1978; directed by Enzo G. Castellari; written by Sandro Continenza, Sergio Grieco, Franco Marotta, Romano Migliorini, Alberto Piferi and Laura Toscano; 99 mins
The more I watched Tarantino’s Inglourious Basterds, the more the cracks showed. First time, it was great, fifth or sixth time… not so. Firstly, the long stretches of tedious discourse on movies (symptomatic of the many issues with his worst film, Death Proof) and the variable performances (I like Brad Pitt but Aldo Raine is pretty ropey and Eli Roth is fucking shit in it). Secondly – and possibly more importantly – this seemed to be at the nadir of his appropriation of other people’s work. He has always been a pastiche-y director and loves to reference other directors’ work and that’s fine. Shitloads of filmmakers have done it plenty of times before and don’t get half the the flack he does but there was a period in the 2000s where Tarantino just seemed to be lifting whole bits out of other movies (Lady Snowblood for Kill Bill Vol. 1 to name a more prominent one). With Inglourious Basterds, he lifted title and large chunks of plot from this film (original Italian title: Quel maledetto treno blindato or That Damned Armoured Train). While not as technically well made as Tarantino’s film, Keoma helmer, Castellari‘s warsploitation flick is leaner, meaner and manages to say more about World War II than it’s Hollywood counterpart. Surprisingly epic for an Italian exploitation movie, the sheer size of it is kind of a joy. Not only do we see columns of tanks and soldiers and bridges being blown up but also a hell of a lot of people getting entertainingly murdered in that proper off-hand, uncaring way of so many gung-ho, old war movies!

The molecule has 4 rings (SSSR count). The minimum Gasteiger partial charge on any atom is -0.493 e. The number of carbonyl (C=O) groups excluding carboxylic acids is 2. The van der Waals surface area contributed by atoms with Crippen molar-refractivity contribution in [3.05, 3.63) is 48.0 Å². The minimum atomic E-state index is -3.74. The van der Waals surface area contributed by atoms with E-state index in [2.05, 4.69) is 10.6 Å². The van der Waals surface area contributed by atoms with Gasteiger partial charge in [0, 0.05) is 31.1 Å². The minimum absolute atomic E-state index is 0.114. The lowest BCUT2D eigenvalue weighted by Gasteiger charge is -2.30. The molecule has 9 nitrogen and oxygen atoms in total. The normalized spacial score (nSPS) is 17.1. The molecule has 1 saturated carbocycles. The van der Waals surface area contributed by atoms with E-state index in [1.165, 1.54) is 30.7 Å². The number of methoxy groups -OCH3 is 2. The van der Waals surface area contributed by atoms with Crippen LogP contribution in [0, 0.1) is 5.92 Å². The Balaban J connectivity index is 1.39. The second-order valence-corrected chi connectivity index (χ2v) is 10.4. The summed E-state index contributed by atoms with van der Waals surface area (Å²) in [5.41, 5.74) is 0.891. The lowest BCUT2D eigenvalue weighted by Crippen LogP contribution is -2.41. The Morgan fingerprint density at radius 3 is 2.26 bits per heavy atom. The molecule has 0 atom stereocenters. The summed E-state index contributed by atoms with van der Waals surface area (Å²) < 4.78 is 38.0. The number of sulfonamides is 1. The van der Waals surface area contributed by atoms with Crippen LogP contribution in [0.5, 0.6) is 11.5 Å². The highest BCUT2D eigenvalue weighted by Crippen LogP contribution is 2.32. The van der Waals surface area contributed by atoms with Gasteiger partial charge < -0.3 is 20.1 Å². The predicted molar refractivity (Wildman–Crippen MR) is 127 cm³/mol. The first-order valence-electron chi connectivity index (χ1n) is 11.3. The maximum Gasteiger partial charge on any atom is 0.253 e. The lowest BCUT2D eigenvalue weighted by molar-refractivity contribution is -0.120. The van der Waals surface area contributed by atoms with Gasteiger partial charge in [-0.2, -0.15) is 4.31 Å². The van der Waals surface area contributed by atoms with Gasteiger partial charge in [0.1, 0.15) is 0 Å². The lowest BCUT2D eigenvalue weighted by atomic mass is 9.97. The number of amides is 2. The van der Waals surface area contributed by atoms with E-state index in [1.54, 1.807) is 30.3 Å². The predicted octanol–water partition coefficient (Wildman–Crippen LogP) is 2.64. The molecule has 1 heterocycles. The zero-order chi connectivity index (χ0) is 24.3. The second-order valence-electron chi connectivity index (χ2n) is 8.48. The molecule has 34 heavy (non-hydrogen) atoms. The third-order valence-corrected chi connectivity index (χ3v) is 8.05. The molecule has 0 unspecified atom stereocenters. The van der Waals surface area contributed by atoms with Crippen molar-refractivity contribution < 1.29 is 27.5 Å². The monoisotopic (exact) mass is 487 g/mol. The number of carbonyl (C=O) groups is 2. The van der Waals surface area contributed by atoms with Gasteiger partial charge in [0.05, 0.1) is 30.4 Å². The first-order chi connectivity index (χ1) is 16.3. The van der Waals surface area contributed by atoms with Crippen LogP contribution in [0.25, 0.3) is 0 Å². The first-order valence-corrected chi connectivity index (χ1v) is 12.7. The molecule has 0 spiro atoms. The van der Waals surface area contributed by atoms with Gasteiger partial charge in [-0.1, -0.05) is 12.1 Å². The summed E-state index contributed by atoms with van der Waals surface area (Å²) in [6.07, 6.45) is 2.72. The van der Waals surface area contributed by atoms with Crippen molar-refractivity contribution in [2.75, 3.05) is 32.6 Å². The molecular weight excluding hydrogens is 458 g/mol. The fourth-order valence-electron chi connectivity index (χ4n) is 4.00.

In the same vein as The Dirty Dozen and Kelly’s Heroes, the film sets in motion a bunch of cut-throats and thieves on a do-or-die mission behind enemy lines and it follows all the usual beats of a gunfight every five minutes and the requisite amount of tits and fanny. It doesn’t re-invent the wheel at all but it passes 100 immoral minutes perfectly well. Fred Williamson is great value as Pvt. Canfield (he’s a very underrated movie star – apparently there was a re-edited version distributed, called G.I. Bro, which makes Canfield the central character!) and the other performances bring us along on the adventure.
What is great fun, is seeing pretty hairy stunts being performed by the actors; you don’t necessarily think about it but all the action playing out on top of the moving train is being done for real! Note the scene where Williamson gets off the bridge onto the train whic is passing underneath – that’s him! Brilliant!
It ends on an odd note, though, when Tony is the only one to survive and gets the girl. This doesn’t make a lot of sense because from what we gather, Tony is the unsalvageable, totally amoral prick of the bunch but by the end gets Nicole, whom he stole from lovestruck Berle. This is given to us as an unironic happy ending which, if intentional, just seems like a kick in the teeth. It’s like the end of Theatre of Blood when the critic you most want to die – doesn’t. Maybe I missed something but it seemed that the loveable rogues died and the genuine arsehole survived. Now, that would be fine as a bleak joke but where was the set-up? Odd.